Mr James Bertram Williamson was born at Phibsboro Avenue in Dublin, Ireland on 28 November 1876.
He was the son of David Wallace Williamson (b. 1840), an engine driver, and Eleanor Grace Webster (b. 1844). Both his parents were Presbyterians from Edinburgh and they had married in their home city on 17 July 1863 before going on to have eleven recorded children.
The couple had initially settled in Old Monkland, Coatbridge, Lanarkshire and are listed there on the 1871 Scottish census with their son John who was the fifth of their children. Their first, a stillborn daughter arrived on 17 May 1864 followed by a stillborn son on 27 February 1865 and another stillborn son on 13 November 1865. Son David Munro arrived on 15 September 1867 but died shortly after. He would be followed by John Webster (b. 29 June 1869) and Emily (b. 25 June 1871), the latter dying in early infancy.
The family crossed the Irish Sea and settled in Dublin where six more children were born: Eleanor Grace (b. 9 July 1872), Georgina Callan (b. 9 August 1874), Agnes Maude (b. 15 March 1881), Christine Mary (b. 13 March 1884) and Flora (b. 6 September 1886).
In Dublin his father continued to work as an engine driver and his elder brother John a compositor; John died 4 November 1895 aged 26. His father later died from tuberculosis on 2 February 1899. Around 1894 young James had begun his career with the Post Office.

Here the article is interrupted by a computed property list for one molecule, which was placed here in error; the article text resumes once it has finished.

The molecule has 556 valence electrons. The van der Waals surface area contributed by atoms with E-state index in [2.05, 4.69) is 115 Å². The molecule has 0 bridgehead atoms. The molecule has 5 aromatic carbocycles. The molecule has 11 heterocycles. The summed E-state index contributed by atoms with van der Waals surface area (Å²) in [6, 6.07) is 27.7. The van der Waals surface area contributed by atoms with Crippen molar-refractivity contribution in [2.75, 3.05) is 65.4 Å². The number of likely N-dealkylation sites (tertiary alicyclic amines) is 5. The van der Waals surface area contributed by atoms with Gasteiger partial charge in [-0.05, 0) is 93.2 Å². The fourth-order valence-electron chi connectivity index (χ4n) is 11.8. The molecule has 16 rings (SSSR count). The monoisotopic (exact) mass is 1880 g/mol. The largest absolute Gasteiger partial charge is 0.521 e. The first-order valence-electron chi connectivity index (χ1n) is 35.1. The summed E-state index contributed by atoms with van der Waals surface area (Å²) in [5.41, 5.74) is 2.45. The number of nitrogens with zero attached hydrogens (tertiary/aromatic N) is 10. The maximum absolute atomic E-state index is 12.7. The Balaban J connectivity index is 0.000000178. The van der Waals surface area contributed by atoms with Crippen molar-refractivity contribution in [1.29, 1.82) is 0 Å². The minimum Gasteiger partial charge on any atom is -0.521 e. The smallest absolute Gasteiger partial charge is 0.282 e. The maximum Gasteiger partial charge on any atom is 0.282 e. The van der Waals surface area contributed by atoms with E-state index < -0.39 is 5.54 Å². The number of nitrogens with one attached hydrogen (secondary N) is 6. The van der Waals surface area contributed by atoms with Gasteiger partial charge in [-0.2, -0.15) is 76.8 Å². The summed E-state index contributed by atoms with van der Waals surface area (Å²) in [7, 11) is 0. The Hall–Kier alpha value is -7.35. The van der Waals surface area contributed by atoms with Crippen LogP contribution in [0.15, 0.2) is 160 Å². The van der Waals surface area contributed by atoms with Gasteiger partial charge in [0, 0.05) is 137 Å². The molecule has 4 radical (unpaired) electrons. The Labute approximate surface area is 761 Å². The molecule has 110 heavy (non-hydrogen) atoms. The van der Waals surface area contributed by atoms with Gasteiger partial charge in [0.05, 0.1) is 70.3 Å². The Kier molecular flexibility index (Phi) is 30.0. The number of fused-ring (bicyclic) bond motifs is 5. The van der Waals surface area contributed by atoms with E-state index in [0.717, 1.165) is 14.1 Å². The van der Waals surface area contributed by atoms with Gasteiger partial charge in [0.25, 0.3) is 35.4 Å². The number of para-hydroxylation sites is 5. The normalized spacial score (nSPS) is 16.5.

When James appears on the 1901 census of Ireland he is described as a sorter at the General Post Office and he is living with his widowed mother and siblings at 2 Downham Villas in Arran Quay, Dublin.
Williamson would be absent from the following census in 1911 when his family were living at 11 Lindsay Terrace, Bontanic Road in Glasnevin, Dublin and he may have been at sea, having obtained a transfer to Southampton a while previously where he was reportedly courting a girl named Gladys Copeland whose father operated the Queensland Hotel in Southampton1. Whilst the identity of this woman is unclear, a Gladys Annie Copeland (b. 1895 in Southampton) was listed on the 1911 census as the daughter of licensed victualler Charles Copeland and his wife Sarah Louisa, recorded at that time as living at 76 Clovelly Road, Southampton, the same street that James was reported to have lived in 1912. What became of Gladys Copeland is unknown but she may have resettled in the USA.
James was reported to have lived at 93 Clovelly Road, Southampton. He worked on Titanic as one of five postal clerks. Several accounts by survivors describe these men dragging sackloads of mail from the already waterlogged sorting rooms to higher decks. All five men were lost in the sinking. James' body, if recovered, was never identified.
He is remembered by a memorial plaque in the Abbey Presbyterian Church, Parnell Square, Dublin:
To the Glory of God and in memory of
James B. Williamson
Of the Transatlantic Post Office
Who died on duty in the foundering
of the SS 'Titanic' April 15th 1912
By this tablet the members of
the Postal and Telegraph Services
Record their Deep Sorrow at his death
His mother Eleanor died from cardiac failure in hospital on 6 July 1913; she was still a resident of Botanic Road at the time. His last known surviving sibling, Flora, died in Dublin in 1977 (as Mrs Charles Landers).